(Editor’s note: Since the beginning of the invasion of Ukraine, President Zelensky has all but begged for NATO and the US to establish a No-Fly Zone over his country’s airspace to prevent the Russian air force from establishing air dominance over the country.  Thus far, both the US and NATO have declined. We invited retired Air Force Lt Gen David Deptula to give us his views on whether such a No-Fly Zone could be established and what it would take in terms of air assets.  Lt Gen Deptula is imminently qualified to offer his views on this vital subject.  He was the principal attack planner for Operation Desert Storm’s air campaign in 1991, the commander of no-fly-zone operations over Iraq in the late 1990s; director of the air campaign over Afghanistan in 2001 and was twice a joint task force commander.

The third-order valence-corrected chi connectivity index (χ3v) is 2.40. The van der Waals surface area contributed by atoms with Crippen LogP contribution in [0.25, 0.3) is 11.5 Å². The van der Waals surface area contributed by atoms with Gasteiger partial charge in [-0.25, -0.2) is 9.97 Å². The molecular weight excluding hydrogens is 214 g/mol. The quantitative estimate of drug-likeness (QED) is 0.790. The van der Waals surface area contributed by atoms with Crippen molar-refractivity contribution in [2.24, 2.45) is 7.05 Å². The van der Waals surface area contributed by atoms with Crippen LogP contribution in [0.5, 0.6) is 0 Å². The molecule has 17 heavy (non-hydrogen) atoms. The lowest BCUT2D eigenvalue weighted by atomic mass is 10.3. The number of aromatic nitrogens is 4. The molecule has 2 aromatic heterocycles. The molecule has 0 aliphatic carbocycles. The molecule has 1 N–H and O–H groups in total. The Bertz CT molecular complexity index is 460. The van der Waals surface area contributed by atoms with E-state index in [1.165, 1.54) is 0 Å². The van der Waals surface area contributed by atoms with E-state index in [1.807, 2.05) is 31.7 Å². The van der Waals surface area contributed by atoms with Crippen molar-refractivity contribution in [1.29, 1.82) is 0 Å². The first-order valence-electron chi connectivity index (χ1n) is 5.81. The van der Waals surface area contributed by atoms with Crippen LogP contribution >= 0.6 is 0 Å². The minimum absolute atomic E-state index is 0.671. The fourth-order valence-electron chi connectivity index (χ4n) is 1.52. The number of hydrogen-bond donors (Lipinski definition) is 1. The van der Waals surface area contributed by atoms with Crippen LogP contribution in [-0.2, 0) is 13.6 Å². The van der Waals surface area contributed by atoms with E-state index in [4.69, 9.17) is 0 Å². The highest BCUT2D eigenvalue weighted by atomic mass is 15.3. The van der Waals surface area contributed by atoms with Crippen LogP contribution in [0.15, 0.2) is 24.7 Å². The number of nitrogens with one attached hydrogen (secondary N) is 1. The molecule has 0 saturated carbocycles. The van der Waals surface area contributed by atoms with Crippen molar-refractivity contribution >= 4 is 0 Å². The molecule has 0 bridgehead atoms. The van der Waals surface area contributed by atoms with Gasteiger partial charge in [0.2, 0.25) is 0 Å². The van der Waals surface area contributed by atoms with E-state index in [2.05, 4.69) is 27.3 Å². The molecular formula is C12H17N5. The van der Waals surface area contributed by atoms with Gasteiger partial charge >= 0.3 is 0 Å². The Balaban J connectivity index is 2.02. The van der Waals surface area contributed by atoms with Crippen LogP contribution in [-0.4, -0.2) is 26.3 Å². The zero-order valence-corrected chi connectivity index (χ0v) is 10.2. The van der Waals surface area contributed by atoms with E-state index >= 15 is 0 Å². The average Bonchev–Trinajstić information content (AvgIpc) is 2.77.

He is a fighter pilot with more than 3,000 flying hours–400 in combat–including multiple command assignments in the F-15. He was the Air Force’s first three-star chief of intelligence, surveillance, and reconnaissance (ISR). He has also served on two congressional commissions outlining America’s future defense.  Lt Gen Deptula is a graduate of the University of Virginia.)


A No-Fly Zone Means Direct and Sustained Combat With an Adversary

Since the Russian invasion of Ukraine, perhaps the most repeated request by President Volodymyr Zelenskyy for assistance in the defense of his country against Russia’s invasion, is for the stand-up of a no-fly zone over Ukraine. Many people assume that somehow a no-fly zone is a relatively risk-free and simple means to disperse an enemy from conducting hostile operations over a particular area of interest—nothing could be further from reality.